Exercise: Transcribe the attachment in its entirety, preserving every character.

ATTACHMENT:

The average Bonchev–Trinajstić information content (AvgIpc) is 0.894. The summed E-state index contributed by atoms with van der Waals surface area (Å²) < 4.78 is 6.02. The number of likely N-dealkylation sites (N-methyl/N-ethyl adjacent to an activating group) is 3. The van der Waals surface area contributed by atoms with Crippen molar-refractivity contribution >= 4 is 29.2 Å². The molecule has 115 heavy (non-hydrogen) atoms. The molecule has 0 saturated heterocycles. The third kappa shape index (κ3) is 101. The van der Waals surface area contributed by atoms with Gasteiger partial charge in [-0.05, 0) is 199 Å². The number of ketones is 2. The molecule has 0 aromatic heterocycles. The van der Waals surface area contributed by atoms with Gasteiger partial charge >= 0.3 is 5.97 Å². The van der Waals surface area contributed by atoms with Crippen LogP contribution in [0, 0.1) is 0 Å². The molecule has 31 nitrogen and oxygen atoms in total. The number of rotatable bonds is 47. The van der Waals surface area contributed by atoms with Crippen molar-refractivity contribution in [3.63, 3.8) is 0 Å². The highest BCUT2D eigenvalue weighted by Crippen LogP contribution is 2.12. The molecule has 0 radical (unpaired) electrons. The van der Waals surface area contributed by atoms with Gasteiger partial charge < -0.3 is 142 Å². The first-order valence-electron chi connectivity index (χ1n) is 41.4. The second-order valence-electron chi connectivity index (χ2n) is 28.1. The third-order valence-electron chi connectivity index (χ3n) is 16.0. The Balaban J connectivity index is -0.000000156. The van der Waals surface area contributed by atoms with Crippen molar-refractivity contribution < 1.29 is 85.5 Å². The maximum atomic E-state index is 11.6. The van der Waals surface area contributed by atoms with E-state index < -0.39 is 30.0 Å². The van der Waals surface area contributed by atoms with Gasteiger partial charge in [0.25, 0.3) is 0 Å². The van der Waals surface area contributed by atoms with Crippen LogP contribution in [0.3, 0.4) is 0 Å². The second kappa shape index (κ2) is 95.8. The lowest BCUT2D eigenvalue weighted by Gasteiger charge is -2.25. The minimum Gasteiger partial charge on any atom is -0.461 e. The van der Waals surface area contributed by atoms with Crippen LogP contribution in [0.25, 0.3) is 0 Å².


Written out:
The average Bonchev–Trinajstić information content (AvgIpc) is 0.894. The summed E-state index contributed by atoms with van der Waals surface area (Å²) < 4.78 is 6.02. The number of likely N-dealkylation sites (N-methyl/N-ethyl adjacent to an activating group) is 3. The van der Waals surface area contributed by atoms with Crippen molar-refractivity contribution >= 4 is 29.2 Å². The molecule has 115 heavy (non-hydrogen) atoms. The molecule has 0 saturated heterocycles. The third kappa shape index (κ3) is 101. The van der Waals surface area contributed by atoms with Gasteiger partial charge in [-0.05, 0) is 199 Å². The number of ketones is 2. The molecule has 0 aromatic heterocycles. The van der Waals surface area contributed by atoms with Gasteiger partial charge >= 0.3 is 5.97 Å². The van der Waals surface area contributed by atoms with Crippen LogP contribution in [0, 0.1) is 0 Å². The molecule has 31 nitrogen and oxygen atoms in total. The number of rotatable bonds is 47. The van der Waals surface area contributed by atoms with Crippen molar-refractivity contribution in [3.63, 3.8) is 0 Å². The highest BCUT2D eigenvalue weighted by Crippen LogP contribution is 2.12. The molecule has 0 radical (unpaired) electrons. The van der Waals surface area contributed by atoms with Gasteiger partial charge < -0.3 is 142 Å². The first-order valence-electron chi connectivity index (χ1n) is 41.4. The second-order valence-electron chi connectivity index (χ2n) is 28.1. The third-order valence-electron chi connectivity index (χ3n) is 16.0. The Balaban J connectivity index is -0.000000156. The van der Waals surface area contributed by atoms with Crippen molar-refractivity contribution < 1.29 is 85.5 Å². The maximum atomic E-state index is 11.6. The van der Waals surface area contributed by atoms with E-state index < -0.39 is 30.0 Å². The van der Waals surface area contributed by atoms with Gasteiger partial charge in [0.25, 0.3) is 0 Å². The van der Waals surface area contributed by atoms with Crippen LogP contribution in [0.3, 0.4) is 0 Å². The second kappa shape index (κ2) is 95.8. The lowest BCUT2D eigenvalue weighted by Gasteiger charge is -2.25. The minimum Gasteiger partial charge on any atom is -0.461 e. The van der Waals surface area contributed by atoms with Crippen LogP contribution in [0.25, 0.3) is 0 Å².